Q: I’m so tired since the  arrival of my baby and I’ve  heard you talk about the  benefits of a good diet. Can  you share some tips?

You’ve spent the past nine  months looking after yourself  better than ever before. When  the baby arrives nearly all  new Mums tend to neglect  themselves as all the focus is  on this precious new bundle.  Your body has gone through  enormous changes and will continue to go through  changes in the weeks after  you give birth. It’s for this  reason that you need to eat well and look after yourself better than ever so that you remain healthy so you can cope with being a new Mum.

If you’ve had a C-section or stitches vitamin C will help you heal. Citrus fruits and kiwis have loads of vitamin C. Vitamin C also aids the absorption of iron, which will help with energy levels. A bowl of porridge in the morning will set you up for the day. Oats are rich in iron, calcium and magnesium that are vital for your depleted mineral stores after labour. If you’re breastfeeding you’ll need lots of calcium for your baby’s bones and teeth and eating yogurts (or green leafy veg) is a quick and convenient way to get calcium.

One thing a new Mum has very little of is time so you need to find foods that are convenient. I remember going through most days forgetting to eat until someone put food In front of me. This is something a family member can help with by preparing meals and helping with shopping in the early days.

Eskimo3-cap-CMYK-RWH_3800I would recommend taking the ESKIMO- 3 Omega 3 with vitamin E supplement, which will help ward off the baby blues, and also a good Vitamin D supplement, which is crucial for healthy bones and teeth.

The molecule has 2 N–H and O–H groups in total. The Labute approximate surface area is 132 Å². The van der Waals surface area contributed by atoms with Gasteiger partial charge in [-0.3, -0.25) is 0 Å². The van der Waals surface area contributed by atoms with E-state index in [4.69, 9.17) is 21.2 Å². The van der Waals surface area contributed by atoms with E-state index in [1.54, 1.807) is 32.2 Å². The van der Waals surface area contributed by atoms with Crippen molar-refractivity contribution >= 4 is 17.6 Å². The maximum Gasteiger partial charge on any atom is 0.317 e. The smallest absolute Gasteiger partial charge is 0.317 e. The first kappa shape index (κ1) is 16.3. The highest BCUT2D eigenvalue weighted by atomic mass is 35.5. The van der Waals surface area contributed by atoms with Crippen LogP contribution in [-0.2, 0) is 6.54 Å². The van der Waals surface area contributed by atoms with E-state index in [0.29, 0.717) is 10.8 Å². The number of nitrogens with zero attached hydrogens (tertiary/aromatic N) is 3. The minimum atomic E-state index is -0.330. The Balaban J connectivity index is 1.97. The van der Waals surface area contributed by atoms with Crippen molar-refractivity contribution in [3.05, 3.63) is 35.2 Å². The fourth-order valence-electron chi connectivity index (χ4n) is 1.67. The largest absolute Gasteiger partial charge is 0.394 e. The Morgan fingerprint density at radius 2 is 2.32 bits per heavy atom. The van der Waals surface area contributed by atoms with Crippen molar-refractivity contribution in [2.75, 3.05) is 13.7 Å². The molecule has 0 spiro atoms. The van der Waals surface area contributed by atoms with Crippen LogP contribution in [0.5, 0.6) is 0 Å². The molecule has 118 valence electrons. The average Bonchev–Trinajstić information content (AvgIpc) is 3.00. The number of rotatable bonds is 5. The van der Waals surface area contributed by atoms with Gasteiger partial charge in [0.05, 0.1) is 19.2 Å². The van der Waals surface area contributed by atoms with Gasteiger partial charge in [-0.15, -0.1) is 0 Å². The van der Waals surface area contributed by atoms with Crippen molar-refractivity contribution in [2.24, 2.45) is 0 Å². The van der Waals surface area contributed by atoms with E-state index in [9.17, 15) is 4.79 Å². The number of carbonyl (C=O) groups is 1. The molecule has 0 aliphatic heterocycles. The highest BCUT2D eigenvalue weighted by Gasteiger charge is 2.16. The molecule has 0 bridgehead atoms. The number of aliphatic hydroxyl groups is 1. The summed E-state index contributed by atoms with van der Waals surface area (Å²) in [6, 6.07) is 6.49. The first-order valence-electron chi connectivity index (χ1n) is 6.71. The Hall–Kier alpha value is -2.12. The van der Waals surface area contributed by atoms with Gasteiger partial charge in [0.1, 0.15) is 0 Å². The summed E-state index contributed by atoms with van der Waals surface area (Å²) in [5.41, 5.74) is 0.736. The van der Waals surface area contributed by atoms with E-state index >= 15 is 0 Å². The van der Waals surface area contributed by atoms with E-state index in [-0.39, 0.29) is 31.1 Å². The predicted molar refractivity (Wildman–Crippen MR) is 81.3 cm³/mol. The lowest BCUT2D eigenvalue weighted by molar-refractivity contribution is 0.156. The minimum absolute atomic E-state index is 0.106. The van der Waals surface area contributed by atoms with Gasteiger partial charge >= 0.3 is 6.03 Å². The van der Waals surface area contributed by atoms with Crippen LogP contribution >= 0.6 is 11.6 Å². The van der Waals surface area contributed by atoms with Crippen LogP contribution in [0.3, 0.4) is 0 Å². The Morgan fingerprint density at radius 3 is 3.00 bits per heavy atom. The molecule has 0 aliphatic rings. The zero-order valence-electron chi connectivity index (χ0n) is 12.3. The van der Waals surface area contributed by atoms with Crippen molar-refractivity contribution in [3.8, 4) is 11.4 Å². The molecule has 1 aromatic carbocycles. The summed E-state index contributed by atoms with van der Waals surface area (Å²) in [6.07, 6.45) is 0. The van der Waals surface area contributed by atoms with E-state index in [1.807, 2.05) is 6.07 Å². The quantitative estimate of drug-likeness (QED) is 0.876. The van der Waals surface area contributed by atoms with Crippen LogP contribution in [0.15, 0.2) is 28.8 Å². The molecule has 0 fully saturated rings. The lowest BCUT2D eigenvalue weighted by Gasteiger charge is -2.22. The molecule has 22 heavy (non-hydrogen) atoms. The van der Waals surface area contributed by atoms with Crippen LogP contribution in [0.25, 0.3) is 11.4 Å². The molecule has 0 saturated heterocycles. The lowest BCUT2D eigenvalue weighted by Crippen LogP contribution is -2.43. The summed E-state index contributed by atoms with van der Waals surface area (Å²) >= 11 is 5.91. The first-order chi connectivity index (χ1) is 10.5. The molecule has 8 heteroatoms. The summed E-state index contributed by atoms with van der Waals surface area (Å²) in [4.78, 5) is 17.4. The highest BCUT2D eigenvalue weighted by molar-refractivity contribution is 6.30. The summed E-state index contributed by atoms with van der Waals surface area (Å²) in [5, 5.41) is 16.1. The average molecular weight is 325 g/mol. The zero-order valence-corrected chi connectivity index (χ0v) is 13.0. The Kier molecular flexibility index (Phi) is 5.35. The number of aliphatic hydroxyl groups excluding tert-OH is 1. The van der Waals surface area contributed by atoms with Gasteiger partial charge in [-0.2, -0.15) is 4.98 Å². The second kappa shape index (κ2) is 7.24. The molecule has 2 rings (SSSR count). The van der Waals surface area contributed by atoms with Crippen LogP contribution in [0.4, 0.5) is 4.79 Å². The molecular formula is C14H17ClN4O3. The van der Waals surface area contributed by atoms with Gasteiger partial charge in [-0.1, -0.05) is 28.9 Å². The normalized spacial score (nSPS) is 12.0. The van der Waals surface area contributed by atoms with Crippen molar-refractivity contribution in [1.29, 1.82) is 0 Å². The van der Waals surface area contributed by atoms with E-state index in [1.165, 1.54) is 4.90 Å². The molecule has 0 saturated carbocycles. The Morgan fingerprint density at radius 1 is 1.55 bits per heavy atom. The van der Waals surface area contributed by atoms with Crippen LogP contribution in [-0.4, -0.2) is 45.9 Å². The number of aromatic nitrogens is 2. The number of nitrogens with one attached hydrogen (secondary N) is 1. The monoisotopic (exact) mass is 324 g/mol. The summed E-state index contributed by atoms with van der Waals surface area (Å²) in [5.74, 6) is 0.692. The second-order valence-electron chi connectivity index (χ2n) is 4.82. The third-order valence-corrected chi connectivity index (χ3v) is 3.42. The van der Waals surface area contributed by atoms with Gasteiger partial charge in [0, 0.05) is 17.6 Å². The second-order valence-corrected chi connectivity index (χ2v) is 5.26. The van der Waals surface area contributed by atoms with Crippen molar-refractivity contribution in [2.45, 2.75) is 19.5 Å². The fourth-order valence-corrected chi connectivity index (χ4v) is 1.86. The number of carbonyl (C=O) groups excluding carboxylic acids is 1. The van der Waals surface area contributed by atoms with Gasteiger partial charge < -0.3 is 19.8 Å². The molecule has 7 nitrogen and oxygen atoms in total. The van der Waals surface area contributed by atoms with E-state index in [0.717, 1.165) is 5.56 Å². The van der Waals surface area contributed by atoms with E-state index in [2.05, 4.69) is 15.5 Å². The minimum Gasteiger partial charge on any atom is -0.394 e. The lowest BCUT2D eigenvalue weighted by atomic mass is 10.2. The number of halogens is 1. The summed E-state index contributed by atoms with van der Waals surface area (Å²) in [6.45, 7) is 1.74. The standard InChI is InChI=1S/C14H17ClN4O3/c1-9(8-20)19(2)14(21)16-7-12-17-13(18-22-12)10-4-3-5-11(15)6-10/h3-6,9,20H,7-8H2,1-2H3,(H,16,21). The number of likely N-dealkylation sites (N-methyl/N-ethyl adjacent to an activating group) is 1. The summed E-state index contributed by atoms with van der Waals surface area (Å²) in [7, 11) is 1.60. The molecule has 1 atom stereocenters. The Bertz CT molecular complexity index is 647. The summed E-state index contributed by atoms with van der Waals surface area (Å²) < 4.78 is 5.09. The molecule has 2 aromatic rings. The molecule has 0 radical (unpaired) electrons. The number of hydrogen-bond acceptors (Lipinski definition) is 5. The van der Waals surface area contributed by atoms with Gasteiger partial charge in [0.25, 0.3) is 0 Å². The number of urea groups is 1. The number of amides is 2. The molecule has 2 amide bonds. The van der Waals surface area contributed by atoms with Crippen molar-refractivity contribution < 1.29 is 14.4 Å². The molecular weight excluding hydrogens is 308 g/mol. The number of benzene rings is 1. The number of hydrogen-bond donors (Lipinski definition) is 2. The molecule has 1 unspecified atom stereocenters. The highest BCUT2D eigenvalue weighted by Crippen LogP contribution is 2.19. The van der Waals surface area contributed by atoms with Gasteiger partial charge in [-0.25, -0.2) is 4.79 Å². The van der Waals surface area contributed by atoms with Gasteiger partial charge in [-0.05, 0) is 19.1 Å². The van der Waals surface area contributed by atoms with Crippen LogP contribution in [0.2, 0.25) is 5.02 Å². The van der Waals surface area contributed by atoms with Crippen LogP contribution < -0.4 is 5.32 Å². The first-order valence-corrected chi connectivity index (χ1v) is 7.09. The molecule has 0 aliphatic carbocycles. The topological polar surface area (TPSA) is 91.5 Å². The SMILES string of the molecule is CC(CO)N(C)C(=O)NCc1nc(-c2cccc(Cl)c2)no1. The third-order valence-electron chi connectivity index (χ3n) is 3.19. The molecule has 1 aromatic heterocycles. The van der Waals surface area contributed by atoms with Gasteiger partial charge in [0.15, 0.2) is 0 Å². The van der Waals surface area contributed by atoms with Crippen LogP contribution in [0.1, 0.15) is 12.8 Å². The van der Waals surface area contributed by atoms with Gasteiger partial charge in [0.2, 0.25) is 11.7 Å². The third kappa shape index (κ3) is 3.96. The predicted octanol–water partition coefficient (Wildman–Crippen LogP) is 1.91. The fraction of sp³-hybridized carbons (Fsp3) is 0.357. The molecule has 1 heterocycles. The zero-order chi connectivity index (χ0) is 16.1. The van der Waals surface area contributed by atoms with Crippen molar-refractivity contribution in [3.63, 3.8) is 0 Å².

eskimo_brain_caps vit dEskimo also do another one that contains Vitamin D so you can kill two birds with one stone!!


You need to eat protein to help repair your cells. Snacking on nuts and seeds is an easy way to get some protein or eating lean meats like chicken. Scrambled egg on toast for a snack is also packed full of protein and energy and make all your bread wholegrain instead of white. If you’re having toilet trouble post birth eat and drink prunes. Prunes were my savior and I’m sure all you new Mums know what I mean!

Top Tips:

1: Make life easy and eat nourishing food that’s convenient. Take your Omegas and rest when you can.

2: Tryptophan rich foods like bananas, turkey, spinach and eggs will help you sleep. Tryptophan is an amino acid that produces calming hormones that slow down the brain and make you sleepy but need to be eaten alongside carbohydrates to access the brain so banana and toast is a perfect combo.

3: is an amazing new company for new mums who want nutritious meals tailored for them post birth.They have a package for new Mums where they can train and have their perfect food delivered for a month or 6 weeks, depending on what they want.  They also have hampers for new Mums and Dads of good, wholesome, nutritious dinners. Just what you need after baby comes home! email emma